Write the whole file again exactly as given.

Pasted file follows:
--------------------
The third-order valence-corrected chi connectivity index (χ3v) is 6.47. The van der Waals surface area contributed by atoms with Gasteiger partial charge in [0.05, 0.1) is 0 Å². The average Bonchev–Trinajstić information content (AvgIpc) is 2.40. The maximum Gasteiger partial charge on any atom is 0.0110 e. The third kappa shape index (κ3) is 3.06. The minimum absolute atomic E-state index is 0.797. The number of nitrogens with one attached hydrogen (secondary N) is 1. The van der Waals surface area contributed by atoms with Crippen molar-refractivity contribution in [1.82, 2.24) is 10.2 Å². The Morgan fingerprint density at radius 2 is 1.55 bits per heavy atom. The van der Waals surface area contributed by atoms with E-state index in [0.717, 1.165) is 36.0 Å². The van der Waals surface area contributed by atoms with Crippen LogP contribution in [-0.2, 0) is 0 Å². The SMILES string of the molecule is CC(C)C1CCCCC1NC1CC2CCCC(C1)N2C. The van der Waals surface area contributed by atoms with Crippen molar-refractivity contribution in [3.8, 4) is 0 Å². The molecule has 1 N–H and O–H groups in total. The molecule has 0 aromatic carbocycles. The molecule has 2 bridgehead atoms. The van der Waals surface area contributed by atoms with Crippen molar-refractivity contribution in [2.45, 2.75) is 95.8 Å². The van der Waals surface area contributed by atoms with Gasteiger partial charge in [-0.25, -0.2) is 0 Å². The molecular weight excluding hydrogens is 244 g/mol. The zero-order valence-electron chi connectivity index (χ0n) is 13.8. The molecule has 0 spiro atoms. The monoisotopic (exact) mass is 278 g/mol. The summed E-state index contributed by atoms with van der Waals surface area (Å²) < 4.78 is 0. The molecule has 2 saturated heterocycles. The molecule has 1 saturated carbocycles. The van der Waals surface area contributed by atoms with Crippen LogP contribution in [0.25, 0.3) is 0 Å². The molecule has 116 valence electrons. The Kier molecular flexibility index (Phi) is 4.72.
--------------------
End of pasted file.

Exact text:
The third-order valence-corrected chi connectivity index (χ3v) is 6.47. The van der Waals surface area contributed by atoms with Gasteiger partial charge in [0.05, 0.1) is 0 Å². The average Bonchev–Trinajstić information content (AvgIpc) is 2.40. The maximum Gasteiger partial charge on any atom is 0.0110 e. The third kappa shape index (κ3) is 3.06. The minimum absolute atomic E-state index is 0.797. The number of nitrogens with one attached hydrogen (secondary N) is 1. The van der Waals surface area contributed by atoms with Crippen molar-refractivity contribution in [1.82, 2.24) is 10.2 Å². The Morgan fingerprint density at radius 2 is 1.55 bits per heavy atom. The van der Waals surface area contributed by atoms with E-state index in [0.717, 1.165) is 36.0 Å². The van der Waals surface area contributed by atoms with Crippen LogP contribution in [-0.2, 0) is 0 Å². The SMILES string of the molecule is CC(C)C1CCCCC1NC1CC2CCCC(C1)N2C. The van der Waals surface area contributed by atoms with Crippen molar-refractivity contribution in [3.8, 4) is 0 Å². The molecule has 1 N–H and O–H groups in total. The molecule has 0 aromatic carbocycles. The molecule has 2 bridgehead atoms. The van der Waals surface area contributed by atoms with Crippen molar-refractivity contribution in [2.45, 2.75) is 95.8 Å². The van der Waals surface area contributed by atoms with Gasteiger partial charge in [-0.25, -0.2) is 0 Å². The molecular weight excluding hydrogens is 244 g/mol. The zero-order valence-electron chi connectivity index (χ0n) is 13.8. The molecule has 0 spiro atoms. The monoisotopic (exact) mass is 278 g/mol. The summed E-state index contributed by atoms with van der Waals surface area (Å²) < 4.78 is 0. The molecule has 2 saturated heterocycles. The molecule has 1 saturated carbocycles. The van der Waals surface area contributed by atoms with Crippen LogP contribution in [0.25, 0.3) is 0 Å². The molecule has 116 valence electrons. The Kier molecular flexibility index (Phi) is 4.72.